7 IEEE/ACM COMSNETS, Bangalore, India, January Multiple Failures None of the existing approaches can reasonably handle multiple failures. Multiple failures can cause FRR traffic to overlap. PIM must be informed about the failures and should switchover to the new tree as soon as it is possible. So that overlaps due to multiple failures are minimized. No single failure causes an overlap. But a double failure does Old tree before failures Multicast source FRR path for 1-3 FRR path for 1-2

8 IEEE/ACM COMSNETS, Bangalore, India, January Our Approach: FRR + IGP + PIM Key contributions of our approach: It guarantees reception of all data packets even after a failure (except the packets in transit) – hitless It can be initiated when a failure is detected locally by the router and does not have to wait until routing has converged network-wide – works with local rules It works even if the new upstream router is one of the current downstream routers – prevents loops during switchover FRR support (e.g., MPLS) IGP routing (e.g., OSPF) Multicast protocol (e.g., PIM-SSM) Link failure/recovery Layer 3 Layer 2 Routing changes

9 IEEE/ACM COMSNETS, Bangalore, India, January IGP-aware PIM: Key Ideas Our key ideas as “local” rules for routers: Rule #1: Expose link failure to IGP routing even though FRR backup path is in use. Rule #2: Notify multicast protocol that IGP routing has changed so that it can reconfigure whenever possible. PIM will evaluate and see if any of its (S,G) upstream nodes has changed. If so, it will try sending a join to the new upstream node. Two possibilities: #2.a New upstream node is NOT among current downstream nodes  Just send the join immediately. #2.b New upstream node is among current downstream nodes  Move this (S,G) into “pending join” state by marking a binary flag. Do not remove the old upstream node’s state info yet. Rule #3: Prune the old upstream only after data arrives on the new tree. Send prune to the old upstream node when you receive a data packet from the new upstream node. Remove the old upstream node’s state info. Rule #4: Exit from the transient “pending join” state upon prune reception. When a prune arrives from a (currently downstream) node on which there is a “pending join”, then: Execute the prune normally. Send the joins for all (S,G)s that have been “waiting-to-send-join” on the sender of the prune. Very minimal additional multicast state.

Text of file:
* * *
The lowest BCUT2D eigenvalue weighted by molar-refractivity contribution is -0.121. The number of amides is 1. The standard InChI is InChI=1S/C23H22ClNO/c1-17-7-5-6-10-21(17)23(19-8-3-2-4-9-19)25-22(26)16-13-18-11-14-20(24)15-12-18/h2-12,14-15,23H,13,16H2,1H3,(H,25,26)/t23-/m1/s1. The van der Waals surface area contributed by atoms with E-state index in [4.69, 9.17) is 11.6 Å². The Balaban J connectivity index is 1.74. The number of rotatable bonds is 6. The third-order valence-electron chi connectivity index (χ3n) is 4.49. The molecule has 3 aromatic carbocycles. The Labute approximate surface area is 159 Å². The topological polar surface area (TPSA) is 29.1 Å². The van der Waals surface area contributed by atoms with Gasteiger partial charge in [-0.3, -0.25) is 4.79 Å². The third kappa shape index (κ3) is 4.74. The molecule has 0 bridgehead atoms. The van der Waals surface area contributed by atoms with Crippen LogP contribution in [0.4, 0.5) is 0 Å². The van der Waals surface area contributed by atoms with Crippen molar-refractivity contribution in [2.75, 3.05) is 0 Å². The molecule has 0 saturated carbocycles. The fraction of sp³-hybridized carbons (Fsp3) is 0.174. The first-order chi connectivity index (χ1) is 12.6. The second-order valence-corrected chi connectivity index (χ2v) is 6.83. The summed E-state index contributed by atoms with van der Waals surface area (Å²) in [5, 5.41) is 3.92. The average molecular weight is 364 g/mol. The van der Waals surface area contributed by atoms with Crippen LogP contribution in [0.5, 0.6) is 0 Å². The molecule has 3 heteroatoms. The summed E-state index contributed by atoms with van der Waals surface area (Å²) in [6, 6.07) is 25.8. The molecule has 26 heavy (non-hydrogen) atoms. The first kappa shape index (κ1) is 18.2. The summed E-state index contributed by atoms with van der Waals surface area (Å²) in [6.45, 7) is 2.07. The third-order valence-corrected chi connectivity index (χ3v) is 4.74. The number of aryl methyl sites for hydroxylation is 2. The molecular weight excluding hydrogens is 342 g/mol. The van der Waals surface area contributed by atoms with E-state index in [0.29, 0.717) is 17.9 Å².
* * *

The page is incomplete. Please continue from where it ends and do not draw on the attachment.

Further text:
10 IEEE/ACM COMSNETS, Bangalore, India, January IGP-aware PIM Switchover: A sample scenario, No FRR yet New tree after failure Old tree before failure Multicast source join prune Node 4: detects the routing change after SPF and tries to send a join message to 2 (#2) moves to “pending join” state (#2.b) Node 2: hears about the failure via IGP announcements and does SPF detects the routing change after SPF and tries to send a join message to 1 (#2) sends the join to 1 (#2.a) but does not install the 2  1 interface yet Node 1: receives the join message from 2 adds the 1  2 downstream interface and data starts flowing onto the new tree Node 2: receives data packets from new tree and sends a prune to old upstream node (#3) Node 4: receives prune from 2 and moves out of “pending join” state by sending the join to 2 (#4) processes the received prune Node 2: receives the join message from 4 adds the 2  4 downstream interface and data starts flowing onto the new tree join

11 IEEE/ACM COMSNETS, Bangalore, India, January FRR Support  Congested Common Link Issue: Congested Common Link CL might experience congestion and data packets on the new tree (blue) might never arrive at node 4 Solution: Allow CLs, but prioritize the traffic on the new tree After link failure, mark the data traffic on the new tree with a higher priority and FRR packets with lower priority. When there is FRR support, common links (i.e., overlaps) may happen. Common Link (CL): During a switchover, the new tree might overlap with the FRR path of the link that failed. CL: Common Link New tree after failure Old tree before failure Multicast source